I switched the broken end mill out for a new one and started milling. At first everything was working pretty well. The lines were neat and the wax was flying out of the little pockets created by the mill quite nicely. After it started doing the more intricate and curved sections, however, wax started to build up on the end mill and while it was cutting, it smeared melted wax on the sides of areas that had already been cut. I didn't really want to stop the cut, because it was still going pretty well and I figured I could probably scrape it off after. After it had stopped, I noticed that the wax had really melted into the end mill, which was protecting the blade from cutting smoothly. I'm not sure what the best way to deal with this. I figure faster rpm and a faster feed rate might improve the result. While I was able to remove most of the smeared wax, some areas were more problematic. I think the finishing cut probably would have helped with that, although it would have ruined the nice edges on the sides that did turn out okay. I will probably play around with this some more if I do end up deciding to cast my final piece.
I filled the mold with water to see the approximate amount of Omoo that I needed and measured out the two parts. Perhaps it's just the chemist in me, but I preferred tareing the plastic container and adding Part A to the desired weight, re-tareing and adding Part B to the desired weight. That way, there was only one container to clean up and I don't have to worry about scraping the contents from one cup to another. I tried to stir by shearing the stick as Rob had demonstrated, but I still seemed to be incorporating many bubbles and it was also super slow. In the end, I'm not sure if I actually prevented that many bubbles from forming, and my hand was really tired. I lifted one end of my mold up on one side and poured from a corner, allowing the Omoo to run down to fill the cavity. This worked really well for the less intricate side, however, on the more intricate side, I had to direct my pouring more to ensure the entire cavity was filled. This led to some air bubbles. I tapped the mold on a hard surface to get out as many as I could. I let it set up overnight.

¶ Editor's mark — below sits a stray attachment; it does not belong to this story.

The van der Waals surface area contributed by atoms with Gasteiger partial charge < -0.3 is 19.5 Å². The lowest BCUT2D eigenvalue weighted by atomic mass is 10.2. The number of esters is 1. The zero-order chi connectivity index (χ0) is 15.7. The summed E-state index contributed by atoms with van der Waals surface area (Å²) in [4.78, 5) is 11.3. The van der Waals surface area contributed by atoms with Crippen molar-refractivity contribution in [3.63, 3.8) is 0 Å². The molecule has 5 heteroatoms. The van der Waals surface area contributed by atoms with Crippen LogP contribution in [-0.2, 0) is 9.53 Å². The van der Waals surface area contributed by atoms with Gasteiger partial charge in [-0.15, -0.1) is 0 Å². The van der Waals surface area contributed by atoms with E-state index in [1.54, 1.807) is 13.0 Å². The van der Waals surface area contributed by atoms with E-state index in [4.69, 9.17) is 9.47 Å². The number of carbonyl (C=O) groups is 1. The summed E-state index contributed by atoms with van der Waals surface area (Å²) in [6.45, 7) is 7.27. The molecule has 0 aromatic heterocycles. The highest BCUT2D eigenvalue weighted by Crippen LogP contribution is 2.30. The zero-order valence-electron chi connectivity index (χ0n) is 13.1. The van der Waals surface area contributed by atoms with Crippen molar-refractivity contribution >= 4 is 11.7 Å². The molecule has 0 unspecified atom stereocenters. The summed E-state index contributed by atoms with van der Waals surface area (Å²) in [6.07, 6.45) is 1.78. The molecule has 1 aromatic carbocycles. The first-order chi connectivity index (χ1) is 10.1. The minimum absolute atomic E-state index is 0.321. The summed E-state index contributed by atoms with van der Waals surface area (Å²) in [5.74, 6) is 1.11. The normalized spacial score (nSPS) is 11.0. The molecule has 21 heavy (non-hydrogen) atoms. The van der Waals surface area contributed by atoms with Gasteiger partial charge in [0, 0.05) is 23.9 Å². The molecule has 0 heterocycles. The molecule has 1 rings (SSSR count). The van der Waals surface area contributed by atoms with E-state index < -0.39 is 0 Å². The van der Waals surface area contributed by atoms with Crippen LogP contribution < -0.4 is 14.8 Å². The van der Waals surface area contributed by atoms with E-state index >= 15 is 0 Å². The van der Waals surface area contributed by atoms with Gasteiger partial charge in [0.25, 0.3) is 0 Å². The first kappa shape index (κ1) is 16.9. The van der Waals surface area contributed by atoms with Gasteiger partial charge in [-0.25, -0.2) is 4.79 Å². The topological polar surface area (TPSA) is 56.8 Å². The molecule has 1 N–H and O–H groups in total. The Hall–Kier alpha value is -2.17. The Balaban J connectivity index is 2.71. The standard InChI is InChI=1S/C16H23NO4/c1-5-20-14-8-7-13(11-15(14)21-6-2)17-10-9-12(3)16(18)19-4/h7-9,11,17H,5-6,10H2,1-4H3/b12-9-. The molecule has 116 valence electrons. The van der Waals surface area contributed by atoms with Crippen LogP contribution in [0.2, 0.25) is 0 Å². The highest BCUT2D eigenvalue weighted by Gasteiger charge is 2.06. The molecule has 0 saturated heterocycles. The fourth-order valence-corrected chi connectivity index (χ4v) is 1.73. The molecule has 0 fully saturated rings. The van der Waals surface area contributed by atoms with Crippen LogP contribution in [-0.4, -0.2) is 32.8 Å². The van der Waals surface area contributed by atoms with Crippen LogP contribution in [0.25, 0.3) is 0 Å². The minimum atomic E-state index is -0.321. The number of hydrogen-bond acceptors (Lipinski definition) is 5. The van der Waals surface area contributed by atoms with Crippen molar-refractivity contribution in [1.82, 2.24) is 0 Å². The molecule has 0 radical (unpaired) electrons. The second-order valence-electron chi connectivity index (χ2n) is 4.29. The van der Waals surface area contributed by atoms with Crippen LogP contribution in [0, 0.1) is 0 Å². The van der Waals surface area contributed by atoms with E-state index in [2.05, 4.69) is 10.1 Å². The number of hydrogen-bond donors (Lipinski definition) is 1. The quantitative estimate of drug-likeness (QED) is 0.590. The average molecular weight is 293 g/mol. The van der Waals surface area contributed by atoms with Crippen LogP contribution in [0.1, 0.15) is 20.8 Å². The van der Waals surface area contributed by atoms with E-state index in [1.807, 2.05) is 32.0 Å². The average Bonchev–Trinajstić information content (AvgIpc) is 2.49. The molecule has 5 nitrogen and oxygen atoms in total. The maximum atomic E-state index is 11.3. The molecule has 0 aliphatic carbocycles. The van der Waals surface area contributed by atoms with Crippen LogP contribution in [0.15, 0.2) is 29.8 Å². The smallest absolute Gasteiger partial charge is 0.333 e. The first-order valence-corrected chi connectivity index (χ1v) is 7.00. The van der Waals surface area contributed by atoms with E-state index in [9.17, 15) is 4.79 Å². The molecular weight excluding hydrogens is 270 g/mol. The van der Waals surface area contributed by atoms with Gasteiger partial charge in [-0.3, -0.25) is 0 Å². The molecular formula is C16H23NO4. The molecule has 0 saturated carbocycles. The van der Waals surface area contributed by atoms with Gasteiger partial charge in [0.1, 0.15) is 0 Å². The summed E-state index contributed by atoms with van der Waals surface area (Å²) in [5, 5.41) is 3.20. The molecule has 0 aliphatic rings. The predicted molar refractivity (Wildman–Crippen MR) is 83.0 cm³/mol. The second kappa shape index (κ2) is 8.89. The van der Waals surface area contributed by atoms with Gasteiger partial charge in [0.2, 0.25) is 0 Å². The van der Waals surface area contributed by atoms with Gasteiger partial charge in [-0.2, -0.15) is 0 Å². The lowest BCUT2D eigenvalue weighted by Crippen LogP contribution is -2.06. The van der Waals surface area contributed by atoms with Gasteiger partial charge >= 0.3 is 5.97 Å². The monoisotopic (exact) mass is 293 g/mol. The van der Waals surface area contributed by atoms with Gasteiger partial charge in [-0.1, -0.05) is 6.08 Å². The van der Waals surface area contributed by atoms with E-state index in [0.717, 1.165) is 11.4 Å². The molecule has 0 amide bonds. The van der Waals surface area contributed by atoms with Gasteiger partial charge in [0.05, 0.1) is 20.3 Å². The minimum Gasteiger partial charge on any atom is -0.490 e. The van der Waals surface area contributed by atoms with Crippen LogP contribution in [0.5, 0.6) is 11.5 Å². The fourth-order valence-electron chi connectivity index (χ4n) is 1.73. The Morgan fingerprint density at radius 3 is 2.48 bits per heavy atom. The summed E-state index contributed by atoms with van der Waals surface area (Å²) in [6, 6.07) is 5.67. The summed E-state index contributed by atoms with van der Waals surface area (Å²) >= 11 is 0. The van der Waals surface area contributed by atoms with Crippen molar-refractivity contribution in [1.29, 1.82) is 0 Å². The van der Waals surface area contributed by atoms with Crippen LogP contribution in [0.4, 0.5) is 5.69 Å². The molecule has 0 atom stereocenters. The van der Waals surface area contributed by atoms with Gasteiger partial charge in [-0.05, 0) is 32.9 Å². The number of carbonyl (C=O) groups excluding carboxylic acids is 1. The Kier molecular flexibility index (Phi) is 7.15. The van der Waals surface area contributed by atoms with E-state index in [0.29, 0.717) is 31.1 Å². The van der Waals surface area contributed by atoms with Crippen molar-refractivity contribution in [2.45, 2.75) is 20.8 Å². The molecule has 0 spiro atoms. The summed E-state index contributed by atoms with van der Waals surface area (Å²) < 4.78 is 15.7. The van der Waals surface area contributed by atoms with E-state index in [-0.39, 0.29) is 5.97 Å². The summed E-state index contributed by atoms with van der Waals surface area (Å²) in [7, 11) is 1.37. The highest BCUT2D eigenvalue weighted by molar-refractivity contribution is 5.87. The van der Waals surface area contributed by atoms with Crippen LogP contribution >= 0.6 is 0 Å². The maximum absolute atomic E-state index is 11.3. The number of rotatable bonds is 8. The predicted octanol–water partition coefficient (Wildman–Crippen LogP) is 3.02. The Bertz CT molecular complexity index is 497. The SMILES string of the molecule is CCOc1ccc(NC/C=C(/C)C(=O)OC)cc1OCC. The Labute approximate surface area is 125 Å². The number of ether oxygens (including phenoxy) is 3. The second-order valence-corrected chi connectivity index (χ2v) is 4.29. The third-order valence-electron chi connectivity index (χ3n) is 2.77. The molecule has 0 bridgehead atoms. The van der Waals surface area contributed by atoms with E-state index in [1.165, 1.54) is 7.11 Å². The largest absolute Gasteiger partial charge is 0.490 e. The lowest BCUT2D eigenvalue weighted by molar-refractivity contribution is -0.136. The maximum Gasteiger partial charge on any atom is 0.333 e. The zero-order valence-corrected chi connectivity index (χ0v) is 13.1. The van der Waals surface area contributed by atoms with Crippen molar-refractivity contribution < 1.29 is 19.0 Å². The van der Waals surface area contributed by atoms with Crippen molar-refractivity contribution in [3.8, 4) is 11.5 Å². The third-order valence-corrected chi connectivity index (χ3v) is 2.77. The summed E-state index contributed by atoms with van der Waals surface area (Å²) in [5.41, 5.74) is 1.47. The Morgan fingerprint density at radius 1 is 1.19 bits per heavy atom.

The next day, I unmolded the Omoo piece from the wax, which released quite nicely. The silicon captured the uneven texture of the wax blank very well. If I do this for my final project, I will make sure the wax looks smooth before casting the Omoo. I naively tried to cast some drystone but mixing it up according to instructions and pouring it into the mold which I had just taped the sides together with electical tape. I ran into 3 problems, first, the sprue hole was much too tiny for the drystone slurry, the dryston was way to thick to pour, and the electrical tape was far too flimsy to hold to mold together, so the slurry seeped out of the edges and caused the Omoo to buldge upas I added more slurry. I was too impatient to wait for this to cure, so I just scraped out the semi-solid drystone cast and cleaned things up with a wet paper towel and a pencil for the tight corners. I made a makeshift rigid container for the mold out of stirring sticks, electrical and masking tape. I widened the sprue hole with an exacto knife and I added maybe 3mL more water than the directions suggested. This set up worked so much better.
After 40mins, I removed the drystone from the mold, I noticed a couple of large bubbles in my cast due to my poor design of putting the sprues in the middle of the cast instead of on a side. Other than that, it looked pretty good. I sanded down the extra pieces from the sprue holes, which was still quite soft and left it to dry more.
Here's the final result. Not too bad, I might consider doing this for the final project, but I'll have to tweak some things.
Special thanks to Rob, Diana, and Julia for their help this week!